A recent paper from the Center for Applied Data Ethics (CADE) at the University of San Francisco urges AI practitioners to adopt terms from anthropology when reviewing the performance of large machine learning models. The research suggests using this terminology to interrogate and analyze bureaucracy, states, and power structures in order to critically assess the performance of large machine learning models with the potential to harm people. "This paper centers power as one of the factors designers need to identify and struggle with, alongside the ongoing conversations about biases in data and code, to understand why algorithmic systems tend to become inaccurate, absurd, harmful, and oppressive. This paper frames the massive algorithmic systems that harm marginalized groups as functionally similar to massive, sprawling administrative states that James Scott describes in Seeing Like a State," the author wrote. The paper was authored by CADE fellow Ali Alkhatib, with guidance from director Rachel Thomas and CADE fellows Nana Young and Razvan Amironesei. The researchers particularly look to the work of James Scott, who has examined hubris in administrative planning and sociotechnical systems.
Organisations, regardless of size, are adopting emerging technologies like machine learning, data science, and AI to gain meaningful insights from large chunks of data in a bid to accelerate their growth. According to the Analytics and Data Science India Industry study 2020, advanced analytics, predictive modelling, and data science together account for 16% of the analytics revenues across enterprises. The rapid digital adoption has opened the skill gap wide. Many institutions across the world are now offering courses -- both online and offline -- to plug this gap. Here are the top ten Master's in Machine Learning in the US.
Systems designed to detect deepfakes--videos that manipulate real-life footage via artificial intelligence--can be deceived, computer scientists showed for the first time at the WACV 2021 conference which took place online Jan. 5 to 9, 2021. Researchers showed detectors can be defeated by inserting inputs called adversarial examples into every video frame. The adversarial examples are slightly manipulated inputs which cause artificial intelligence systems such as machine learning models to make a mistake. In addition, the team showed that the attack still works after videos are compressed. "Our work shows that attacks on deepfake detectors could be a real-world threat," said Shehzeen Hussain, a UC San Diego computer engineering Ph.D. student and first co-author on the WACV paper.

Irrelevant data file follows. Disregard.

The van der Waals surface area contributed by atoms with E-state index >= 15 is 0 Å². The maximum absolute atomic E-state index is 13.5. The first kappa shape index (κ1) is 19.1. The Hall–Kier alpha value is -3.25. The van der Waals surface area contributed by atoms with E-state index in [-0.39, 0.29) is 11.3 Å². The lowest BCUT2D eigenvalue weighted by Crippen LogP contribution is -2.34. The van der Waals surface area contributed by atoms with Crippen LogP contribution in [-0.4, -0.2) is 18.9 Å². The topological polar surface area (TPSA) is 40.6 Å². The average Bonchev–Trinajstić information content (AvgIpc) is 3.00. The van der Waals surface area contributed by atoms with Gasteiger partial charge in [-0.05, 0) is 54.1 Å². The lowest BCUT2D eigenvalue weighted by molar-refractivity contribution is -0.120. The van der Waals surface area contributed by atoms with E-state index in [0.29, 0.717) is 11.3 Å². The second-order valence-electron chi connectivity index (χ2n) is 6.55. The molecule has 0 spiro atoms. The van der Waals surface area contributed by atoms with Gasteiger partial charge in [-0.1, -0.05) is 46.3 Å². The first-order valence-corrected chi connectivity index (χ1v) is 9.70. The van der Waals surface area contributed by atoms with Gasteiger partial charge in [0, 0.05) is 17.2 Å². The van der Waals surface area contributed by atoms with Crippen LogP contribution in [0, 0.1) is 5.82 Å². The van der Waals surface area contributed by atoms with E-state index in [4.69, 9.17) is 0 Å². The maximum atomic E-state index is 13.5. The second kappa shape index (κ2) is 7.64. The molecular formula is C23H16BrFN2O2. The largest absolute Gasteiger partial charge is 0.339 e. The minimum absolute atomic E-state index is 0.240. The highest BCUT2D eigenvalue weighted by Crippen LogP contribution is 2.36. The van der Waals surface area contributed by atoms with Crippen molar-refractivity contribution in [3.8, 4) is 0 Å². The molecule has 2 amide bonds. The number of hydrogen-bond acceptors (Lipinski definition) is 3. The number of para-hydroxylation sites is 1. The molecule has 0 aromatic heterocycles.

AI/ML Job: Data Scientist, Growth Data Scientist, Growth at Pinterest United States › California › San Francisco (Posted Jan 25 2021) Job description Millions of people across the world come to Pinterest to find new ideas every day. It's where they get inspiration, dream about new possibilities and plan for what matters most. Our mission is to help those people find their inspiration and create a life they love. In your role, you'll be challenged to take on work that upholds this mission and pushes Pinterest forward. You'll grow as a person and leader in your field, all the while helping Pinners make their lives better in the positive corner of the internet.
Weeks after revealing the company planned to turn the Zestimate into a live offer in certain Zillow Offers markets, Zillow announced Thursday that qualifying homeowners in 20 markets would now officially see their Zestimate turned into a live offer. The move comes roughly 15 years after Zillow initially introduced the Zestimate to consumers, a proprietary automated valuation model that uses machine learning to predict the market value of a home. "We've long said, one of the beauties of Zillow Offers is that it's the best first step for you to think about selling," Jeremy Wacksman, Zillow's chief operations officer told Inman. "Nobody wants to think about selling, most sellers are thinking about buying, they want to be thinking about buying, but at some point they have to think about, 'oh my gosh I have to go through this process.'" "The Zestimate is the starting point for that. If we can turn the Zestimate into a starting offer for certain customers, that's going to get them to raise their hand and say, 'Okay, I'm thinking about moving, help me understand, am I trading in? Can I talk to an agent about that?'"